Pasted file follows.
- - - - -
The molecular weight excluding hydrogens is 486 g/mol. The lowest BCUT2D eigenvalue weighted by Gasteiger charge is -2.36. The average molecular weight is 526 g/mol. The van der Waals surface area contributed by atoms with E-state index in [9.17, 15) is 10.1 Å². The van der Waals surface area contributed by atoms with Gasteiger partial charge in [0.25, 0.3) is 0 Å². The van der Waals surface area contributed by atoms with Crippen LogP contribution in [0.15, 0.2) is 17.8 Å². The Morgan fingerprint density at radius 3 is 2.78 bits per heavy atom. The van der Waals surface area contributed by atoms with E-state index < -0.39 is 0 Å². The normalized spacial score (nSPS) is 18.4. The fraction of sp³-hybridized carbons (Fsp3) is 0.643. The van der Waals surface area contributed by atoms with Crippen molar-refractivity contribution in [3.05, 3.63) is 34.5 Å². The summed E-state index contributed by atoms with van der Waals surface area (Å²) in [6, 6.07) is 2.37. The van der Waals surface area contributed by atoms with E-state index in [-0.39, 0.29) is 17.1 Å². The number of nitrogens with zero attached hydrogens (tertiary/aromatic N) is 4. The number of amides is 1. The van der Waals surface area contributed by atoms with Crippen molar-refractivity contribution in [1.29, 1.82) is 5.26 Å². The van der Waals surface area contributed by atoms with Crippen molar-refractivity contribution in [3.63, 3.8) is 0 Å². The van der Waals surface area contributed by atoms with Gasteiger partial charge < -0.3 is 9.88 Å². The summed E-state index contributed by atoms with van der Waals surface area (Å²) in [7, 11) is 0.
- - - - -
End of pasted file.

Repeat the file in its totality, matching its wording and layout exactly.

The molecular weight excluding hydrogens is 486 g/mol. The lowest BCUT2D eigenvalue weighted by Gasteiger charge is -2.36. The average molecular weight is 526 g/mol. The van der Waals surface area contributed by atoms with E-state index in [9.17, 15) is 10.1 Å². The van der Waals surface area contributed by atoms with Gasteiger partial charge in [0.25, 0.3) is 0 Å². The van der Waals surface area contributed by atoms with Crippen LogP contribution in [0.15, 0.2) is 17.8 Å². The Morgan fingerprint density at radius 3 is 2.78 bits per heavy atom. The van der Waals surface area contributed by atoms with E-state index < -0.39 is 0 Å². The normalized spacial score (nSPS) is 18.4. The fraction of sp³-hybridized carbons (Fsp3) is 0.643. The van der Waals surface area contributed by atoms with Crippen molar-refractivity contribution in [3.05, 3.63) is 34.5 Å². The summed E-state index contributed by atoms with van der Waals surface area (Å²) in [6, 6.07) is 2.37. The van der Waals surface area contributed by atoms with E-state index in [-0.39, 0.29) is 17.1 Å². The number of nitrogens with zero attached hydrogens (tertiary/aromatic N) is 4. The number of amides is 1. The van der Waals surface area contributed by atoms with Crippen molar-refractivity contribution in [1.29, 1.82) is 5.26 Å². The van der Waals surface area contributed by atoms with Crippen molar-refractivity contribution in [3.63, 3.8) is 0 Å². The van der Waals surface area contributed by atoms with Gasteiger partial charge < -0.3 is 9.88 Å². The summed E-state index contributed by atoms with van der Waals surface area (Å²) in [7, 11) is 0.